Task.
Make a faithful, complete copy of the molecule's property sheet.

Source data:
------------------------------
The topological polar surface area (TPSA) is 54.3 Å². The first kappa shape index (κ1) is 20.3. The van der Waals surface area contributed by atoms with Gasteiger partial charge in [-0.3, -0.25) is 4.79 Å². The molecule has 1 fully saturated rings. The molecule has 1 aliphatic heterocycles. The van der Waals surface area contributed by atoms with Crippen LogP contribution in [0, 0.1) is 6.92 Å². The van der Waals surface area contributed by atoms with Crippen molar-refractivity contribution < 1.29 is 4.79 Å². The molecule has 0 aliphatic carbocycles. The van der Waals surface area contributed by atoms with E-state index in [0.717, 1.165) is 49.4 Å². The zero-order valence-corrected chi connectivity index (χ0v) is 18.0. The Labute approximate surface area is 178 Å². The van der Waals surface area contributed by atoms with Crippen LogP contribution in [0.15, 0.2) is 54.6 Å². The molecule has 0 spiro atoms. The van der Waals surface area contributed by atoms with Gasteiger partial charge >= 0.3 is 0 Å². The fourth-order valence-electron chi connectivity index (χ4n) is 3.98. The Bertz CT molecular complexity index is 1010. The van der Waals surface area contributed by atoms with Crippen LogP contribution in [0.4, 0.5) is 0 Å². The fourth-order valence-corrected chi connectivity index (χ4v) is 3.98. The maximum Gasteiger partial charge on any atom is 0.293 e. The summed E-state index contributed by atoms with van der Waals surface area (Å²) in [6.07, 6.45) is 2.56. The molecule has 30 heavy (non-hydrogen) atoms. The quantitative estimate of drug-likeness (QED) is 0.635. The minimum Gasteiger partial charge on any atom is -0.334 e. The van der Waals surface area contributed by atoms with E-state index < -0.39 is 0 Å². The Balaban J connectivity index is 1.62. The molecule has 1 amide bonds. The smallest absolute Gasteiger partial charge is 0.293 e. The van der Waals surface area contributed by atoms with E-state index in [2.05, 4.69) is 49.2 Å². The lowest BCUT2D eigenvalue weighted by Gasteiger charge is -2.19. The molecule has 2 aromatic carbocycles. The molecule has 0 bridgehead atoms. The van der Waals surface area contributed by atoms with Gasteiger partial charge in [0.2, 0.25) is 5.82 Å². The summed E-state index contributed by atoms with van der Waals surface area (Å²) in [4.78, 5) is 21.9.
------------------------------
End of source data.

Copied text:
The topological polar surface area (TPSA) is 54.3 Å². The first kappa shape index (κ1) is 20.3. The van der Waals surface area contributed by atoms with Gasteiger partial charge in [-0.3, -0.25) is 4.79 Å². The molecule has 1 fully saturated rings. The molecule has 1 aliphatic heterocycles. The van der Waals surface area contributed by atoms with Crippen LogP contribution in [0, 0.1) is 6.92 Å². The van der Waals surface area contributed by atoms with Crippen molar-refractivity contribution < 1.29 is 4.79 Å². The molecule has 0 aliphatic carbocycles. The van der Waals surface area contributed by atoms with E-state index in [0.717, 1.165) is 49.4 Å². The zero-order valence-corrected chi connectivity index (χ0v) is 18.0. The Labute approximate surface area is 178 Å². The van der Waals surface area contributed by atoms with Crippen LogP contribution in [0.15, 0.2) is 54.6 Å². The molecule has 0 spiro atoms. The van der Waals surface area contributed by atoms with Gasteiger partial charge >= 0.3 is 0 Å². The fourth-order valence-electron chi connectivity index (χ4n) is 3.98. The Bertz CT molecular complexity index is 1010. The van der Waals surface area contributed by atoms with Crippen LogP contribution in [0.4, 0.5) is 0 Å². The fourth-order valence-corrected chi connectivity index (χ4v) is 3.98. The maximum Gasteiger partial charge on any atom is 0.293 e. The summed E-state index contributed by atoms with van der Waals surface area (Å²) in [6.07, 6.45) is 2.56. The molecule has 30 heavy (non-hydrogen) atoms. The quantitative estimate of drug-likeness (QED) is 0.635. The minimum Gasteiger partial charge on any atom is -0.334 e. The van der Waals surface area contributed by atoms with E-state index < -0.39 is 0 Å². The Balaban J connectivity index is 1.62. The molecule has 1 amide bonds. The smallest absolute Gasteiger partial charge is 0.293 e. The van der Waals surface area contributed by atoms with E-state index in [2.05, 4.69) is 49.2 Å². The lowest BCUT2D eigenvalue weighted by Gasteiger charge is -2.19. The molecule has 2 aromatic carbocycles. The molecule has 0 bridgehead atoms. The van der Waals surface area contributed by atoms with Gasteiger partial charge in [0.2, 0.25) is 5.82 Å². The summed E-state index contributed by atoms with van der Waals surface area (Å²) in [4.78, 5) is 21.9.